C-14 is produced in the upper atmosphere when nitrogen-14 (N-14) is altered through the effects of cosmic radiation bombardment (a proton is displaced by a neutron effectively changing the nitrogen atom into a carbon isotope).
The new isotope is called "radiocarbon" because it is radioactive, though it is not dangerous.
A molecule of nitrogen gas is made up of two nitrogen atoms.
There are other molecules..Windows to the Universe, a project of the National Earth Science Teachers Association, is sponsored in part is sponsored in part through grants from federal agencies (NASA and NOAA), and partnerships with affiliated organizations, including the American Geophysical Union, the Howard Hughes Medical Institute, the Earth System Information Partnership, the American Meteorological Society, the National Center for Science Education, and TERC.
These two pieces of information are sufficient to completely identify the ion as C atoms at the rate at which they decay.
This requires sufficient atoms to be present to provide a large enough decay rate, as described above.
All atoms of an element have the same number of protons. When an atom gives off radiation, it turns into a different kind of atom. Some atoms decay very quickly,..Some materials are radioactive. When an atom of a radioactive substance gives off radiation, it becomes a new type of atom. There are two..There is more nitrogen gas in the air than any other kind of gas.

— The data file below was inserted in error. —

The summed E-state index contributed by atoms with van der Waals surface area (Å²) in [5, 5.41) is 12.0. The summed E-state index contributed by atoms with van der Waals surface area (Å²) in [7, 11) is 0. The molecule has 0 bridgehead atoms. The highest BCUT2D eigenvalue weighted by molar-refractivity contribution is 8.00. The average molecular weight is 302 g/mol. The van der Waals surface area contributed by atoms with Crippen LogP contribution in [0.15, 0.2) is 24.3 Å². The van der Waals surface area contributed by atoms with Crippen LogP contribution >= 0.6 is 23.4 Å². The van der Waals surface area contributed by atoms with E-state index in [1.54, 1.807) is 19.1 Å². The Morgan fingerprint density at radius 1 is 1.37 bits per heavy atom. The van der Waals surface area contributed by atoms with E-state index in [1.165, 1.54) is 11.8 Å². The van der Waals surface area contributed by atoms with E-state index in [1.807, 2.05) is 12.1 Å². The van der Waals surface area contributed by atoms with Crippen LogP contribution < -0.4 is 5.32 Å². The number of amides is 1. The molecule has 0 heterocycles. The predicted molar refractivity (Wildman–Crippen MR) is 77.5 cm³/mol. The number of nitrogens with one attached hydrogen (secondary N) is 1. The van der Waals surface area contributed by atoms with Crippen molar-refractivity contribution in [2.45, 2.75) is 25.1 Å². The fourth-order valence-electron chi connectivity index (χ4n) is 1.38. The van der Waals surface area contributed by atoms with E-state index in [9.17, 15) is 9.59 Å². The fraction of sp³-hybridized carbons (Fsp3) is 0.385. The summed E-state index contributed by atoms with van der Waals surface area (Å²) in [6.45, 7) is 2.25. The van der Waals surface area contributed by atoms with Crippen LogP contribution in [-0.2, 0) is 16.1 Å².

For example, all hydrogen atoms have one proton, all carbon atoms have 6 protons, and all uranium..Carbon-14 is an isotope of the element carbon. Most carbon atoms also have 6 neutrons, giving them an atomic mass of 12 ( = 6 protons 6 neutrons). About 4/5ths of Earth's atmosphere is nitrogen gas!
AMS allows very low levels of tracer to be used, completely avoiding these problems.
Plants and animals naturally incorporate both the abundant C-12 isotope and the much rarer radiocarbon isotope into their tissues in about the same proportions as the two occur in the atmosphere during their lifetimes.
When a creature dies, it ceases to consume more radiocarbon while the C-14 already in its body continues to decay back into nitrogen.
It is often used in archeology and some types of biology. Plants (and other autotrophs) take in carbon dioxide gas from the atmosphere during photosynthesis.
Animals (and other heterotrophs) get their carbon by eating plants or other animals, from decaying organic matter, or from other similar sources.